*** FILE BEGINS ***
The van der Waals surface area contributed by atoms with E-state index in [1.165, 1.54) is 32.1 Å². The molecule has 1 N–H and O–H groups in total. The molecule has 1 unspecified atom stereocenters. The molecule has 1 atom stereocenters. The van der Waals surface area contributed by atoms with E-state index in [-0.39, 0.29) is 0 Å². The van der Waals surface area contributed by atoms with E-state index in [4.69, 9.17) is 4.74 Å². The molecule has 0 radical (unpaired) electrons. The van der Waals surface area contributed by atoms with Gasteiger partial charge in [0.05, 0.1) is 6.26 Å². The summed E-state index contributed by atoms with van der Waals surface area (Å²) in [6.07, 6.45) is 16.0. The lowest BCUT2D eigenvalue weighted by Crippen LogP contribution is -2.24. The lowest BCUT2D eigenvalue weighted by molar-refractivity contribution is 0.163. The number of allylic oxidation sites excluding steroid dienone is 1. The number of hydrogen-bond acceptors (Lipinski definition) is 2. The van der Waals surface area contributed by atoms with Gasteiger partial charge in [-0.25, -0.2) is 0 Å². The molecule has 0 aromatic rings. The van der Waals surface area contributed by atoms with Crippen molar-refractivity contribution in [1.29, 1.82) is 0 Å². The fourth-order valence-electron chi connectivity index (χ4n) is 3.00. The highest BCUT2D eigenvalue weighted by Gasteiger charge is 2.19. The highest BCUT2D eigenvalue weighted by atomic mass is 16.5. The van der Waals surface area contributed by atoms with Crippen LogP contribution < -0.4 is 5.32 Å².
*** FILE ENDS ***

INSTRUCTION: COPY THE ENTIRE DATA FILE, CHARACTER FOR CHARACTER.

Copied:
The van der Waals surface area contributed by atoms with E-state index in [1.165, 1.54) is 32.1 Å². The molecule has 1 N–H and O–H groups in total. The molecule has 1 unspecified atom stereocenters. The molecule has 1 atom stereocenters. The van der Waals surface area contributed by atoms with E-state index in [-0.39, 0.29) is 0 Å². The van der Waals surface area contributed by atoms with E-state index in [4.69, 9.17) is 4.74 Å². The molecule has 0 radical (unpaired) electrons. The van der Waals surface area contributed by atoms with Gasteiger partial charge in [0.05, 0.1) is 6.26 Å². The summed E-state index contributed by atoms with van der Waals surface area (Å²) in [6.07, 6.45) is 16.0. The lowest BCUT2D eigenvalue weighted by Crippen LogP contribution is -2.24. The lowest BCUT2D eigenvalue weighted by molar-refractivity contribution is 0.163. The number of allylic oxidation sites excluding steroid dienone is 1. The number of hydrogen-bond acceptors (Lipinski definition) is 2. The van der Waals surface area contributed by atoms with Gasteiger partial charge in [-0.25, -0.2) is 0 Å². The molecule has 0 aromatic rings. The van der Waals surface area contributed by atoms with Crippen molar-refractivity contribution in [1.29, 1.82) is 0 Å². The fourth-order valence-electron chi connectivity index (χ4n) is 3.00. The highest BCUT2D eigenvalue weighted by Gasteiger charge is 2.19. The highest BCUT2D eigenvalue weighted by atomic mass is 16.5. The van der Waals surface area contributed by atoms with Crippen LogP contribution < -0.4 is 5.32 Å².